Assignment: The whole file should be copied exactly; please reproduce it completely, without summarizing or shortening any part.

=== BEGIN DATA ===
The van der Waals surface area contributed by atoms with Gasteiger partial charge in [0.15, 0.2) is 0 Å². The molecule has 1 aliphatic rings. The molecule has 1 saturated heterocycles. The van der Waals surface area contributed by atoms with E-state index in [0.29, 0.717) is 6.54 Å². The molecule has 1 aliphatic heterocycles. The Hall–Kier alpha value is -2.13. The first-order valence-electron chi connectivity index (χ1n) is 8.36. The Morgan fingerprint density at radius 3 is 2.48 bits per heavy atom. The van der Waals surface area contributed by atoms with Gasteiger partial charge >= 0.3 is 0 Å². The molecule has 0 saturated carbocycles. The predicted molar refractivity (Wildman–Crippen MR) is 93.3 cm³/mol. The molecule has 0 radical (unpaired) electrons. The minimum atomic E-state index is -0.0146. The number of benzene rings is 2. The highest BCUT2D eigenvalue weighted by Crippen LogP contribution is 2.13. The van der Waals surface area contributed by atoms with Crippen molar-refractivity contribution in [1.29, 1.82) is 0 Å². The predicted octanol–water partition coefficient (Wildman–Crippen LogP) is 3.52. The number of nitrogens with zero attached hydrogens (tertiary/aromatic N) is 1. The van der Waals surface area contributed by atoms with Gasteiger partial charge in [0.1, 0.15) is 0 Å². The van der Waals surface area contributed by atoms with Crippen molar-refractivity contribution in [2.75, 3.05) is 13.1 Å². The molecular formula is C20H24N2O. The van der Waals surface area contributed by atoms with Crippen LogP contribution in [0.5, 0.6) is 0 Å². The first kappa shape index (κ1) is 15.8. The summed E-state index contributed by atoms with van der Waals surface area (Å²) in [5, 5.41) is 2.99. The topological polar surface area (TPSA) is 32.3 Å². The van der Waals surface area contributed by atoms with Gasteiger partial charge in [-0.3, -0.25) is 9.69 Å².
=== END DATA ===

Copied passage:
The van der Waals surface area contributed by atoms with Gasteiger partial charge in [0.15, 0.2) is 0 Å². The molecule has 1 aliphatic rings. The molecule has 1 saturated heterocycles. The van der Waals surface area contributed by atoms with E-state index in [0.29, 0.717) is 6.54 Å². The molecule has 1 aliphatic heterocycles. The Hall–Kier alpha value is -2.13. The first-order valence-electron chi connectivity index (χ1n) is 8.36. The Morgan fingerprint density at radius 3 is 2.48 bits per heavy atom. The van der Waals surface area contributed by atoms with Gasteiger partial charge >= 0.3 is 0 Å². The molecule has 0 saturated carbocycles. The predicted molar refractivity (Wildman–Crippen MR) is 93.3 cm³/mol. The molecule has 0 radical (unpaired) electrons. The minimum atomic E-state index is -0.0146. The number of benzene rings is 2. The highest BCUT2D eigenvalue weighted by Crippen LogP contribution is 2.13. The van der Waals surface area contributed by atoms with Crippen molar-refractivity contribution in [1.29, 1.82) is 0 Å². The predicted octanol–water partition coefficient (Wildman–Crippen LogP) is 3.52. The number of nitrogens with zero attached hydrogens (tertiary/aromatic N) is 1. The van der Waals surface area contributed by atoms with Gasteiger partial charge in [0.1, 0.15) is 0 Å². The van der Waals surface area contributed by atoms with Crippen molar-refractivity contribution in [2.75, 3.05) is 13.1 Å². The molecular formula is C20H24N2O. The van der Waals surface area contributed by atoms with Crippen LogP contribution in [0.5, 0.6) is 0 Å². The first kappa shape index (κ1) is 15.8. The summed E-state index contributed by atoms with van der Waals surface area (Å²) in [5, 5.41) is 2.99. The topological polar surface area (TPSA) is 32.3 Å². The van der Waals surface area contributed by atoms with Gasteiger partial charge in [-0.3, -0.25) is 9.69 Å².